Tag Archives: a.s. byatt

On Our Nightstand, August 24th-30th

Here’s what we’re reading this week at Diesel!

Alison
The Same River Twice
By Ted Mooney
I am absolutely taken by this moody, atmospheric novel set in contemporary Paris. There are artists, filmmakers, art dealers, and Russian mobsters all swirling around in this well-told tale. It is the kind of story that runs like a film in your head, but I have no idea where it’s going.

Anna in Brentwood
Our Tragic Universe
By Scarlett Thomas
As in her previous novel, The End of Mr. Y, Thomas is brilliant at getting inside the inquisitive, troubled minds of her young female protagonists as they ponder life’s big questions. Plus, every time I read a Thomas novel, I find myself getting recommendations for other books, as her characters are always reading. PopCo made me pick up Survive the Savage Sea, and this one already has me searching for my copy of Aristotle‘s Poetics.

Kim in Malibu
Little Black Book of Stories
By A.S. Byatt
A book of previously uncollected and intriguingly creepy short stories by Byatt that includes the fascinating “A Stone Woman” about a woman who literally morphs into rock. Freak of nature or metaphor? You decide!

Miles in Malibu
Consider the Lobster
By David Foster Wallace
Seeing America through the David Foster Wallace lens is like looking at your favorite food under a microscope. At first you may be unsettled by the inconvenient truths, but you will ultimately be rewarded for reading about the seedy underbelly of the world of dictionary editing, life on the 2000 McCain campaign trail, and the surreal hilarity of adult entertainment conventions. Eat up.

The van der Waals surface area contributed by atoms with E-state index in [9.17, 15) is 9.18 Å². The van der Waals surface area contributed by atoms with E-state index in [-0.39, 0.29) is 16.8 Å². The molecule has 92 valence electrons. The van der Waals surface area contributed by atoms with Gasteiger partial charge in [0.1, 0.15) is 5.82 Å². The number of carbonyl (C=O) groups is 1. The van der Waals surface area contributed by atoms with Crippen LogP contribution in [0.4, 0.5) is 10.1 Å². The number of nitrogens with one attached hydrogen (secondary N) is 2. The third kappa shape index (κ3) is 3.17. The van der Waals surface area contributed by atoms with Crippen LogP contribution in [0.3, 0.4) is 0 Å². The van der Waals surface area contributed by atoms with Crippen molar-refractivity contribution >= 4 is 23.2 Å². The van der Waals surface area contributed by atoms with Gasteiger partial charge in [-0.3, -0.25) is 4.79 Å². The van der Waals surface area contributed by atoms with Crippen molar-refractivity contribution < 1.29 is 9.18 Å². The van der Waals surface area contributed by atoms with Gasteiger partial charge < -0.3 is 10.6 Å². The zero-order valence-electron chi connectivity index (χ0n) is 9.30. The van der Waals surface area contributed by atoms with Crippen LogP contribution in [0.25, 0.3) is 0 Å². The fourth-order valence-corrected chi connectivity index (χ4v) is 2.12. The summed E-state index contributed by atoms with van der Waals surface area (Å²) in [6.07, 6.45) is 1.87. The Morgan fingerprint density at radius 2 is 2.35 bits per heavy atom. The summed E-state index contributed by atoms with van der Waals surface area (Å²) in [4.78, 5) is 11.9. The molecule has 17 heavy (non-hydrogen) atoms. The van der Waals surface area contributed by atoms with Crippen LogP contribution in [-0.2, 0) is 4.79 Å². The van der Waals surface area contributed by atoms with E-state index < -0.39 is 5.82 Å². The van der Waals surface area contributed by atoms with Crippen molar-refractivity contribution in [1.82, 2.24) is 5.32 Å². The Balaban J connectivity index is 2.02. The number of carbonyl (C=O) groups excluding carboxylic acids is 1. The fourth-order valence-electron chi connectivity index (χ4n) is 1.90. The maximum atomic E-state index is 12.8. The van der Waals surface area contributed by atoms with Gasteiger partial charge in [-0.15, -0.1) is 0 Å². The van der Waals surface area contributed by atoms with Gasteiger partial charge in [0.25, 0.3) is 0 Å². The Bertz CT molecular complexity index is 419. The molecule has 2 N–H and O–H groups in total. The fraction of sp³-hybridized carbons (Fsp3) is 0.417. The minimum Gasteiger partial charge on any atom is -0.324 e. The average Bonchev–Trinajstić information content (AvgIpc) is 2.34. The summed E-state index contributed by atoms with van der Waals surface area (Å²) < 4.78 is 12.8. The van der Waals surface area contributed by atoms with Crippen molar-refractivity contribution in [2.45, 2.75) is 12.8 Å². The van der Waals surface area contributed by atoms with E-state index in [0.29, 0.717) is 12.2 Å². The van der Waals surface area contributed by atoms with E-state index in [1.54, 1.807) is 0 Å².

Thomas in Brentwood
The Insufferable Gaucho
By Roberto Bolano
More literary antics from Senor Bolano. An expectedly eclectic collection of incurably ill, insufferable, and ingenious characters. “Jim,” the three-page story that begins the collection, is an absolute knockout: a chili scalding the back of your mouth and a ghost haunting the corners of your memory.

Advertisements

Leave a comment

Filed under Uncategorized

Seriously, Someone Had Better Have Asked Alice By Now

With Tim Burton‘s Alice in Wonderland in theaters, it’s no wonder that Alice is everywhere. Lewis Carroll’s classic has, however, gleaned us more than the usual round-up of dull movie tie-ins. Recent editions of Alice include a version by fantasy illustrator Rodney Matthews that comes in a handsome slipcase and one by artist Camille Rose Garcia done in a gothy, inky style. We’re also rather partial to Robert Sabuda‘s intricate pop-up adaptation.

If you’re interested in the story behind the story, there’s a new biography of Carroll—a.k.a., Charles Lutwidge Dodgson—about which we’re hearing great things: Jenny Woolf’s The Mystery of Lewis Carroll. Or for a different perspective on the same people, you could try Alice I Have Been, a new novel about the life of the real Alice Liddell. We also enjoyed A.S. Byatt‘s article in The Guardian about the powerful oddity that is Alice. And that’s before Tim Burton laid a finger on it!

Leave a comment

Filed under Uncategorized